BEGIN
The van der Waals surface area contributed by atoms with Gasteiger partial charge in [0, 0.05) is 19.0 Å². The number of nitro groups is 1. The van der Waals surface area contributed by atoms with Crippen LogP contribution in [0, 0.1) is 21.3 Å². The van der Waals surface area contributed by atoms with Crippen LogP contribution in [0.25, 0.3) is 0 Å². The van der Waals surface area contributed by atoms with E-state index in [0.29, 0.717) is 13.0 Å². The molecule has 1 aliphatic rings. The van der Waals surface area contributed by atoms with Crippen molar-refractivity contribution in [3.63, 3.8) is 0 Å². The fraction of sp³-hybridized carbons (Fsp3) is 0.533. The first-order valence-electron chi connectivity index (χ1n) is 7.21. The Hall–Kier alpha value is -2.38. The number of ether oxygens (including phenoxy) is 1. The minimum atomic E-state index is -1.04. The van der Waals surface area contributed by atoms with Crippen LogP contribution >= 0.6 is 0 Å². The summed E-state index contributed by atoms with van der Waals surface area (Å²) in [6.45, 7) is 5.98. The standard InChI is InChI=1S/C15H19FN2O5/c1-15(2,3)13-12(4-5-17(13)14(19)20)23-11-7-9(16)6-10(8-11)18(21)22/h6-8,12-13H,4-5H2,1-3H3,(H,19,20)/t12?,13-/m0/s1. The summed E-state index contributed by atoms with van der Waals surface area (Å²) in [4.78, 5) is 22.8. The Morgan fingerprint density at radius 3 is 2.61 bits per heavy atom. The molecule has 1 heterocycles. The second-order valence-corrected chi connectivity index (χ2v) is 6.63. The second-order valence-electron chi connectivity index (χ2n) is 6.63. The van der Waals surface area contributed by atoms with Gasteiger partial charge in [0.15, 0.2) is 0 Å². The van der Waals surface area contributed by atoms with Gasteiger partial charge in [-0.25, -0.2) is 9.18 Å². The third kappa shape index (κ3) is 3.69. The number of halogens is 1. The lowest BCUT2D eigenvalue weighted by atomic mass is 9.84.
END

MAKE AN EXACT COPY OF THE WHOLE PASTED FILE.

The van der Waals surface area contributed by atoms with Gasteiger partial charge in [0, 0.05) is 19.0 Å². The number of nitro groups is 1. The van der Waals surface area contributed by atoms with Crippen LogP contribution in [0, 0.1) is 21.3 Å². The van der Waals surface area contributed by atoms with Crippen LogP contribution in [0.25, 0.3) is 0 Å². The van der Waals surface area contributed by atoms with E-state index in [0.29, 0.717) is 13.0 Å². The molecule has 1 aliphatic rings. The van der Waals surface area contributed by atoms with Crippen molar-refractivity contribution in [3.63, 3.8) is 0 Å². The fraction of sp³-hybridized carbons (Fsp3) is 0.533. The first-order valence-electron chi connectivity index (χ1n) is 7.21. The Hall–Kier alpha value is -2.38. The number of ether oxygens (including phenoxy) is 1. The minimum atomic E-state index is -1.04. The van der Waals surface area contributed by atoms with Crippen LogP contribution >= 0.6 is 0 Å². The summed E-state index contributed by atoms with van der Waals surface area (Å²) in [6.45, 7) is 5.98. The standard InChI is InChI=1S/C15H19FN2O5/c1-15(2,3)13-12(4-5-17(13)14(19)20)23-11-7-9(16)6-10(8-11)18(21)22/h6-8,12-13H,4-5H2,1-3H3,(H,19,20)/t12?,13-/m0/s1. The summed E-state index contributed by atoms with van der Waals surface area (Å²) in [4.78, 5) is 22.8. The Morgan fingerprint density at radius 3 is 2.61 bits per heavy atom. The molecule has 1 heterocycles. The second-order valence-corrected chi connectivity index (χ2v) is 6.63. The second-order valence-electron chi connectivity index (χ2n) is 6.63. The van der Waals surface area contributed by atoms with Gasteiger partial charge in [0.15, 0.2) is 0 Å². The van der Waals surface area contributed by atoms with Gasteiger partial charge in [-0.25, -0.2) is 9.18 Å². The third kappa shape index (κ3) is 3.69. The number of halogens is 1. The lowest BCUT2D eigenvalue weighted by atomic mass is 9.84.